At Least in the West

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Author’s Note: this post based on an old Discord rant

“In seeking what is best for their children, most parents are implicitly buying into what has been the dominant view of individual rationality, at least in the West, since the time of the Greeks.” (Temkin)

This quote, from Larry Temkin’s recent(ish) Aeon article “What’s the Best Option?” about the assumed transitivity of good choices, is an example of one of my philosophical pet peeves. When a philosopher is talking about the history or popularity of an idea, and they just casually say something like “at least in the West” without elaboration.

If this type of line is explained more thoroughly I have no problem with it. As a counter example see the chapter “Man’s Dominion” in Peter Singer’s Animal Liberation, in which he explains clearly-if-briefly why he is focusing on the history of Western speciesism specifically.

“I concentrate on the ‘West’ not because other cultures are inferior—the reverse is true, so far as attitudes to animals are concerned—but because Western ideas have, over the past two or three centuries, spread out from Europe until today they have set the mode of thought for most human societies, whether capitalist or communist.” (Singer, 185)

The trouble is, when a philosopher doesn’t clarify what this statement means, there are two very different ways a line like this could be interpreted as context for the philosophical argument:

  1. I don’t have enough familiarity with the history of ideas outside of the West to comment on these ideas elsewhere, so what follows should be taken as limited in scope.

  2. Based on the familiarity I do have with non-Western thought, I have concluded that this idea has not had the same presence everywhere, therefore you should more seriously doubt that it is an inescapable intuition anyone who is thoughtful will arrive at, and apply some credence to the possibility that it just a matter of culture.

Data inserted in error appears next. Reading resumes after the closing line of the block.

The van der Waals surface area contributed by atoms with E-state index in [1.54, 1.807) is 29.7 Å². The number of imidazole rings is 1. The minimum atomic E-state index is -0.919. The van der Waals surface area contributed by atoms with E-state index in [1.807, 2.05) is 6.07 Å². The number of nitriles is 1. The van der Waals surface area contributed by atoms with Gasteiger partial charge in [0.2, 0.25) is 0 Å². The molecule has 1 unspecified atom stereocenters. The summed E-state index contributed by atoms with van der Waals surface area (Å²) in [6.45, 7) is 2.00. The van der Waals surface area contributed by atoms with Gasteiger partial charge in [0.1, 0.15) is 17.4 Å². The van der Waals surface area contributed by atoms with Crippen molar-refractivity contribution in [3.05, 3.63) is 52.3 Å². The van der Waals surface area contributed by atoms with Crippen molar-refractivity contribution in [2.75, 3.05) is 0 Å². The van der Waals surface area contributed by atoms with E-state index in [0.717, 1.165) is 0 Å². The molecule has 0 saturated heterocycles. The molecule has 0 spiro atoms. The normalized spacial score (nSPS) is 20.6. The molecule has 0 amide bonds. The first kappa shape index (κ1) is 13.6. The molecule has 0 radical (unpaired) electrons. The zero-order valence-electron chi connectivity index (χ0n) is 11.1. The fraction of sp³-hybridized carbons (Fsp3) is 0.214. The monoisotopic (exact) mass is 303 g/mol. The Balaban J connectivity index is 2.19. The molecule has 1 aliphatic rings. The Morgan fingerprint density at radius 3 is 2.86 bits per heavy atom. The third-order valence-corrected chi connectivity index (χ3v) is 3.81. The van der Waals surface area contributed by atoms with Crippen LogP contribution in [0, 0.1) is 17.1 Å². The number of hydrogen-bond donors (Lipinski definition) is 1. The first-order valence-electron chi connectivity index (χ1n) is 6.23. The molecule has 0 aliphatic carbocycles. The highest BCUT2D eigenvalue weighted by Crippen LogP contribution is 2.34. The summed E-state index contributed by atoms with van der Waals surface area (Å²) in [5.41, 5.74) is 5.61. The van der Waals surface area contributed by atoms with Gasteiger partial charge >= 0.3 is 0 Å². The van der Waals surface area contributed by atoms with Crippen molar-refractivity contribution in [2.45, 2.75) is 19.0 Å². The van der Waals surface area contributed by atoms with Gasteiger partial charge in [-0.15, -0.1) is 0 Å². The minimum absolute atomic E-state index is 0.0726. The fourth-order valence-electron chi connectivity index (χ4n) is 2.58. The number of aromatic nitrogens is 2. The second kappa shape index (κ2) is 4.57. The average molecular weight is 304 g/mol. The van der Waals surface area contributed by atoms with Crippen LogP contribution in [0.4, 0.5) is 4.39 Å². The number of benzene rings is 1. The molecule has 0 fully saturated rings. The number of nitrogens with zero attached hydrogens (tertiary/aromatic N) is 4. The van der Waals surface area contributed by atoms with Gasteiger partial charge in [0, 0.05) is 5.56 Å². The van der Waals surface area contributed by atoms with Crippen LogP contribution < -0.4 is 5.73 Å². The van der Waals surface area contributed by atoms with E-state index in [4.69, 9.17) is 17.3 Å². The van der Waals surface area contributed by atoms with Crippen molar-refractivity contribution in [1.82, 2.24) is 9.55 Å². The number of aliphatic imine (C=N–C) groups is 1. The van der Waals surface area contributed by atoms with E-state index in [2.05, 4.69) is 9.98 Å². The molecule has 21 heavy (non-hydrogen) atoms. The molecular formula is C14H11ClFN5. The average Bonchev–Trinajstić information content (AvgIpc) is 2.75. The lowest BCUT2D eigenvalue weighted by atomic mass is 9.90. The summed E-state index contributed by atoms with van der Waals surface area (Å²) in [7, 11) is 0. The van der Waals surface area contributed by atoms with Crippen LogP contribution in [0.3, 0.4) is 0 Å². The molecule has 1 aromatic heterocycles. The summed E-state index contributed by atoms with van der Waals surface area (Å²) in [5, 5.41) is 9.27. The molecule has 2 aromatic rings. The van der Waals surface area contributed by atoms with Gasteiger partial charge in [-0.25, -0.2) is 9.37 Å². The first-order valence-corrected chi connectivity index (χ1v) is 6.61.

Looking at these quotes, it seems clear what Singer is saying, insofar as the distinction between Western and non-Western thought matters to his points, he means number 2. If you look at Temkin’s quote however, both seem to be about equally plausible interpretations. This should be worrying.

If a “the West” line is used to mean number 1, then it shouldn’t affect the reader’s understanding of the idea’s prevalence at all. If the reader doesn’t know about the idea’s importance outside of Western philosophy, they still don’t know, if they have any level of familiarity with its presence outside the West, the line offers no challenge to this knowledge. If it is used to mean number 2 however, the ignorant reader should become suspicious of the inevitability of the idea, and the knowledgeable reader now has to pit their expertise against the philosopher’s.

Both of these changes to the context of an argument are noteworthy, their difference is not small. I would go so far as to say that the space between these interpretations makes the argument less informative with a vague reference to “the West” than if “the West” were never invoked at all. Perhaps the use of this line out of context is not all that common, I’m not sure. Although it feels familiar to me, the Temkin article is the only case I can name off the top of my head, and it is possible that Temkin has clarified his point elsewhere in his work (though if so that doesn’t excuse this article as a standalone). Still, it’s something I’m cautious of now, and I have come to suspect that when a philosopher uses an “in the West” type line without specification it may be as a cheap trick to try to superficially strengthen their argument by making people think they might mean number 2 when they really just mean number 1.

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